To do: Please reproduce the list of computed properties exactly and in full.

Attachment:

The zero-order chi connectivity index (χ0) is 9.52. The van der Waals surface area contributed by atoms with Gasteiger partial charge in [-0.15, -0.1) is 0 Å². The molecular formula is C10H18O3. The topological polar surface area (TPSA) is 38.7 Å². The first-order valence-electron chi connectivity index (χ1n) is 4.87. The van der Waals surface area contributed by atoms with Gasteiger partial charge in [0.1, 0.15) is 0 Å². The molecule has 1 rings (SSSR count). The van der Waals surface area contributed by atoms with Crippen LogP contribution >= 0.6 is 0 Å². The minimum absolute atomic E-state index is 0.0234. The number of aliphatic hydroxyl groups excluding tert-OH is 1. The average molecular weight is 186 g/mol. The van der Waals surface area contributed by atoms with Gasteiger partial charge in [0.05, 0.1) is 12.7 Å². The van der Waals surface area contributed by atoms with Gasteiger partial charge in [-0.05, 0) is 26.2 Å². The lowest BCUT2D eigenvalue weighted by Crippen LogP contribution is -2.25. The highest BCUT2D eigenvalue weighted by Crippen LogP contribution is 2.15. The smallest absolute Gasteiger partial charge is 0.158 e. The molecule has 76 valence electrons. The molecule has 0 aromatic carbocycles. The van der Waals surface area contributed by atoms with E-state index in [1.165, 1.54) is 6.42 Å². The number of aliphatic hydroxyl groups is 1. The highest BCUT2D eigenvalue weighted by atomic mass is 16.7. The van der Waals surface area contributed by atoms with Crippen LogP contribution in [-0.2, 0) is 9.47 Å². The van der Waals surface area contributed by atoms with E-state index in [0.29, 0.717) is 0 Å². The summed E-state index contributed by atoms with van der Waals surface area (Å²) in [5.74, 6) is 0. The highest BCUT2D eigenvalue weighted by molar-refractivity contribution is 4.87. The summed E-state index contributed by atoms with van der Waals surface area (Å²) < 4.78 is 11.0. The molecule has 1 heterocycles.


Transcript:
The zero-order chi connectivity index (χ0) is 9.52. The van der Waals surface area contributed by atoms with Gasteiger partial charge in [-0.15, -0.1) is 0 Å². The molecular formula is C10H18O3. The topological polar surface area (TPSA) is 38.7 Å². The first-order valence-electron chi connectivity index (χ1n) is 4.87. The van der Waals surface area contributed by atoms with Gasteiger partial charge in [0.1, 0.15) is 0 Å². The molecule has 1 rings (SSSR count). The van der Waals surface area contributed by atoms with Crippen LogP contribution >= 0.6 is 0 Å². The minimum absolute atomic E-state index is 0.0234. The number of aliphatic hydroxyl groups excluding tert-OH is 1. The average molecular weight is 186 g/mol. The van der Waals surface area contributed by atoms with Gasteiger partial charge in [0.05, 0.1) is 12.7 Å². The van der Waals surface area contributed by atoms with Gasteiger partial charge in [-0.05, 0) is 26.2 Å². The lowest BCUT2D eigenvalue weighted by Crippen LogP contribution is -2.25. The highest BCUT2D eigenvalue weighted by Crippen LogP contribution is 2.15. The smallest absolute Gasteiger partial charge is 0.158 e. The molecule has 76 valence electrons. The molecule has 0 aromatic carbocycles. The van der Waals surface area contributed by atoms with E-state index in [1.165, 1.54) is 6.42 Å². The number of aliphatic hydroxyl groups is 1. The highest BCUT2D eigenvalue weighted by atomic mass is 16.7. The van der Waals surface area contributed by atoms with Crippen LogP contribution in [-0.2, 0) is 9.47 Å². The van der Waals surface area contributed by atoms with E-state index in [0.29, 0.717) is 0 Å². The summed E-state index contributed by atoms with van der Waals surface area (Å²) in [5.74, 6) is 0. The highest BCUT2D eigenvalue weighted by molar-refractivity contribution is 4.87. The summed E-state index contributed by atoms with van der Waals surface area (Å²) < 4.78 is 11.0. The molecule has 1 heterocycles.